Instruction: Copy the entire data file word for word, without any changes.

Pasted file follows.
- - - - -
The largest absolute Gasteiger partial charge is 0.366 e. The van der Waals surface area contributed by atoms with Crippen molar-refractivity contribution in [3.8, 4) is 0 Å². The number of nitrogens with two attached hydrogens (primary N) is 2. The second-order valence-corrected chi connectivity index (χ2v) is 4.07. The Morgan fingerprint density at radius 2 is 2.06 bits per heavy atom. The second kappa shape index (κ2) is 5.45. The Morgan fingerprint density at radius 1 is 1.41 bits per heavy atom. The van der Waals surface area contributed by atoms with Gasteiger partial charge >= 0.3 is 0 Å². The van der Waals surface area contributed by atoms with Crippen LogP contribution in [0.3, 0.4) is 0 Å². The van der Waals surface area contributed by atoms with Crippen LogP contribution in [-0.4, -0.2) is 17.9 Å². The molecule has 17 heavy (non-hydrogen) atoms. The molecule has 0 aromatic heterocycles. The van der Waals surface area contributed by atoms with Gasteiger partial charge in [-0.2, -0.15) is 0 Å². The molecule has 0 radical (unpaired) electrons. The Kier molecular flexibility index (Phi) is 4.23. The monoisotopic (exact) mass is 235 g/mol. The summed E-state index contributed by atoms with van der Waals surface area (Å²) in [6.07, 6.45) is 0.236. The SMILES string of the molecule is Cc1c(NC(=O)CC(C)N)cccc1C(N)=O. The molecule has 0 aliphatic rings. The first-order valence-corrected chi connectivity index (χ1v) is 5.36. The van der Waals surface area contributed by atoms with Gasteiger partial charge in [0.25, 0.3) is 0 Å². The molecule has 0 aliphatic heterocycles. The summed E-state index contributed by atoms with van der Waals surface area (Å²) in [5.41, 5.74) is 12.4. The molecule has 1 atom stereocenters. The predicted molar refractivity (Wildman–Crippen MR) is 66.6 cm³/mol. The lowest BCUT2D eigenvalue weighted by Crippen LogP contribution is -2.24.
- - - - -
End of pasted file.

The largest absolute Gasteiger partial charge is 0.366 e. The van der Waals surface area contributed by atoms with Crippen molar-refractivity contribution in [3.8, 4) is 0 Å². The number of nitrogens with two attached hydrogens (primary N) is 2. The second-order valence-corrected chi connectivity index (χ2v) is 4.07. The Morgan fingerprint density at radius 2 is 2.06 bits per heavy atom. The second kappa shape index (κ2) is 5.45. The Morgan fingerprint density at radius 1 is 1.41 bits per heavy atom. The van der Waals surface area contributed by atoms with Gasteiger partial charge >= 0.3 is 0 Å². The van der Waals surface area contributed by atoms with Crippen LogP contribution in [0.3, 0.4) is 0 Å². The van der Waals surface area contributed by atoms with Crippen LogP contribution in [-0.4, -0.2) is 17.9 Å². The molecule has 17 heavy (non-hydrogen) atoms. The molecule has 0 aromatic heterocycles. The van der Waals surface area contributed by atoms with Gasteiger partial charge in [-0.2, -0.15) is 0 Å². The molecule has 0 radical (unpaired) electrons. The Kier molecular flexibility index (Phi) is 4.23. The monoisotopic (exact) mass is 235 g/mol. The summed E-state index contributed by atoms with van der Waals surface area (Å²) in [6.07, 6.45) is 0.236. The SMILES string of the molecule is Cc1c(NC(=O)CC(C)N)cccc1C(N)=O. The molecule has 0 aliphatic rings. The first-order valence-corrected chi connectivity index (χ1v) is 5.36. The van der Waals surface area contributed by atoms with Gasteiger partial charge in [0.25, 0.3) is 0 Å². The molecule has 0 aliphatic heterocycles. The summed E-state index contributed by atoms with van der Waals surface area (Å²) in [5.41, 5.74) is 12.4. The molecule has 1 atom stereocenters. The predicted molar refractivity (Wildman–Crippen MR) is 66.6 cm³/mol. The lowest BCUT2D eigenvalue weighted by Crippen LogP contribution is -2.24.